Illustrations by Hannah Robinson
In February of this year, the Director-General of the World Health Organization declared an ‘infodemic’. As COVID-19 began to spread at a terrifyingly rapid pace across the globe, along with it grew an extraordinary volume of information about it. When such an excess of information on a subject pours out from a seemingly infinite number of sources, it not only creates confusion, but it becomes much more difficult to identify solutions. Speculation, opinion and conspiracy becomes tangled up with fact and over time it becomes increasingly challenging to decipher what is true from what is not: this is a phenomenon we have certainly experienced over the last several months.
Misinformation and disinformation have almost been a pandemic in themselves since the era of twenty-four-seven news coverage and social media began. Although often used interchangeably, misinformation and disinformation are distinguished by one important factor: disinformation involves intent. Misinformation and disinformation are by no means new phenomena, but right now we are more vulnerable to their effects than ever before.
For a lot of people, fear of this pandemic is not a fear of the virus itself, but rather its unpredictability. Therefore, a natural tendency has appeared in many of us to try to become as informed as possible. However, such a tendency, combined with the constant onslaught of new information across all media platforms has somewhat backfired. We are so desperate to find answers to our endless questions about this virus, that we are much less likely to verify the information that we come across or to check the credibility of our sources. In other words, we are inherently more susceptible to both consuming and spreading misinformation.
Although we cannot dismiss the danger of misinformation, it can be considered as a natural side effect of mass media. What is far from natural, however, is disinformation: the deliberate dissemination of falsehoods, a purposeful act of misleading. It is the weaponisation of information, and a society drowning in uncertainty is the perfect victim. The United States and Brazil have suffered the highest death tolls from COVID-19, and it is difficult not to question whether disinformation has played a role in this. In April, the world watched in disbelief as Donald Trump suggested that people should consider injecting themselves with disinfectant to combat COVID-19. In a similarly senseless fashion, Jair Bolsonaro proudly proclaimed that “the cure is here… chloroquine is working everywhere”, referring to the use of malaria drug hydroxychloroquine as an effective treatment for COVID-19. Both claims are, of course, completely unsubstantiated. These statements are not only clear examples of reckless disinformation, but they pose direct threats to public health.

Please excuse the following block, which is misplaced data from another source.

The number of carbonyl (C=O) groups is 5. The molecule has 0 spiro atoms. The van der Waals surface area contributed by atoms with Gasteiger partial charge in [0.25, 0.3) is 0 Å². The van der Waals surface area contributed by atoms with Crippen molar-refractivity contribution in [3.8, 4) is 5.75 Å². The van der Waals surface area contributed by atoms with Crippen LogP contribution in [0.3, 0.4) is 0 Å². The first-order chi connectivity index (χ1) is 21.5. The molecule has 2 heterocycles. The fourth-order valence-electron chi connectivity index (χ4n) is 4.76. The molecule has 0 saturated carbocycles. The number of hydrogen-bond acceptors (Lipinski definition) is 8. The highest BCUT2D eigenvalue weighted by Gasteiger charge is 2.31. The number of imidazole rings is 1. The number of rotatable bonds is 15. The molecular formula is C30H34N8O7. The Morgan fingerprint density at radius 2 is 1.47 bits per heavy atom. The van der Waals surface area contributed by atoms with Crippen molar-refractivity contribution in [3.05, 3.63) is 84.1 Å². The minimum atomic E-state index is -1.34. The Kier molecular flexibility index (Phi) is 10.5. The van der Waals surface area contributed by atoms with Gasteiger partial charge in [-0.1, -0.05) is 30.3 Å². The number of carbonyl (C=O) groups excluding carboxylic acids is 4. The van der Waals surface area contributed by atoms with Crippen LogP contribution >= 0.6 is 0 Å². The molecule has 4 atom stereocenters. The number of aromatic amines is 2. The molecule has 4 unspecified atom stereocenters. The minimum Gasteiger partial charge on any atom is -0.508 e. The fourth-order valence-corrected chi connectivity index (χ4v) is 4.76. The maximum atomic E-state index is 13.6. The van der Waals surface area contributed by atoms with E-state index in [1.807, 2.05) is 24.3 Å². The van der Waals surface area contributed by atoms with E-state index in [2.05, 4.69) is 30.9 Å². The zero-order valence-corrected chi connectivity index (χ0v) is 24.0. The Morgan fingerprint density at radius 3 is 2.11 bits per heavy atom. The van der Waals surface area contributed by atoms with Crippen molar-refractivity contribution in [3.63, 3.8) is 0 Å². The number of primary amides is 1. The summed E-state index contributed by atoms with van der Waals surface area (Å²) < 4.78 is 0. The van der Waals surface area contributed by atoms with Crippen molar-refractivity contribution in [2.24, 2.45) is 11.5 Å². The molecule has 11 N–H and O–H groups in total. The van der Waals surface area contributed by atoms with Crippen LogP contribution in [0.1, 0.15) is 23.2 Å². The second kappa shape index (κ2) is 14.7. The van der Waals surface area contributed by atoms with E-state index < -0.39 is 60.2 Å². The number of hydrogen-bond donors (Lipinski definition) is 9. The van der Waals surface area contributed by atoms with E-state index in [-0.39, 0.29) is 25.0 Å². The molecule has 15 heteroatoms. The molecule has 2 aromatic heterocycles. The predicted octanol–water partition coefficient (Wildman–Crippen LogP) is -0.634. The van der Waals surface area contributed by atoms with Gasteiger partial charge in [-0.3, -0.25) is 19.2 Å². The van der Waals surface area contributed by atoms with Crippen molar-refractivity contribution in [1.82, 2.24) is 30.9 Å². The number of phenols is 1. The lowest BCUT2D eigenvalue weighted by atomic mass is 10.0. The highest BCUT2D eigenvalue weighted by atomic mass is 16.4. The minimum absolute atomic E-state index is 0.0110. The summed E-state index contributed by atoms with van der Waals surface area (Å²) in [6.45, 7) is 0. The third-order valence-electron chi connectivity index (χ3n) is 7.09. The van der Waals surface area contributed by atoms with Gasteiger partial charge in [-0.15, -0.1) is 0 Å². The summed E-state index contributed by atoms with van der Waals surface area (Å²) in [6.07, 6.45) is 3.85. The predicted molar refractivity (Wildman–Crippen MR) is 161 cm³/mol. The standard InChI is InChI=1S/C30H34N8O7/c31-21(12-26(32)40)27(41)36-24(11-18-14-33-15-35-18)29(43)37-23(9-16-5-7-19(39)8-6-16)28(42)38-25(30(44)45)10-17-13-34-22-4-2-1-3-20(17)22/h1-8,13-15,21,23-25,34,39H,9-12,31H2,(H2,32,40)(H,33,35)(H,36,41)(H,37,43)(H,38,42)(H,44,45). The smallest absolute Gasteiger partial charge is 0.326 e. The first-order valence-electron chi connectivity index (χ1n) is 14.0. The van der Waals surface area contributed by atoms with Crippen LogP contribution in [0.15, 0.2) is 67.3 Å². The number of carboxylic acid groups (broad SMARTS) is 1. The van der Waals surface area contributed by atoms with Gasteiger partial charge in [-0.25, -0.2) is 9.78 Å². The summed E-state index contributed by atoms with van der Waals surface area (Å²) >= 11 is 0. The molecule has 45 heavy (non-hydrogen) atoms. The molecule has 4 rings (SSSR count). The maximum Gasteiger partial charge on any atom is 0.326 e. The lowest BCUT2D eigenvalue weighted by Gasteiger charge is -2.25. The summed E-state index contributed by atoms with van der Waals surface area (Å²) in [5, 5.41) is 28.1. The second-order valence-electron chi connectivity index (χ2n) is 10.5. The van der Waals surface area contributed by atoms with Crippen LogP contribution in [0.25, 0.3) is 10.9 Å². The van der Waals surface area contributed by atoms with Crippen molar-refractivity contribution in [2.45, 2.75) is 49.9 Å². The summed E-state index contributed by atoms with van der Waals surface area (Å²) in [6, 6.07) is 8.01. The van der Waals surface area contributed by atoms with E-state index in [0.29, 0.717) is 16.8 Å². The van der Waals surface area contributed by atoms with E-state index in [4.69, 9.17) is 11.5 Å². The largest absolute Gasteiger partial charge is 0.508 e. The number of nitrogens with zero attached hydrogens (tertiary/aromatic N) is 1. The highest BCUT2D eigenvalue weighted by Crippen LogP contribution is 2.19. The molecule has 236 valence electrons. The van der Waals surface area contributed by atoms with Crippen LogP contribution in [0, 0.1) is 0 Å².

A sinisterly Orwellian shadow emerges here, as we witness the normalisation of politicians touting false information as though it were factual. Not only can such invalid proclamations lead to direct fatalities, they also create a widespread distrust meaning that people may cease to listen to or adhere to any health advice or guidelines set forward. The prolific and continual rise in numbers of infections and deaths in the United States and Brazil speaks exactly to this danger.
More than ever, this pandemic has shown that the seismic effects of false news cannot be underestimated. Whilst COVID-19 continues to spread, misinformation and disinformation will inevitably follow in its wake. Even in our desperation to find stability in answers, we must not accept the ease by which misleading information can be created, but rather we must combat it by maintaining vigilance in the verification of the information that we absorb. In doing so, we can reduce the contagion of this infodemic and allow solutions to fight their way through.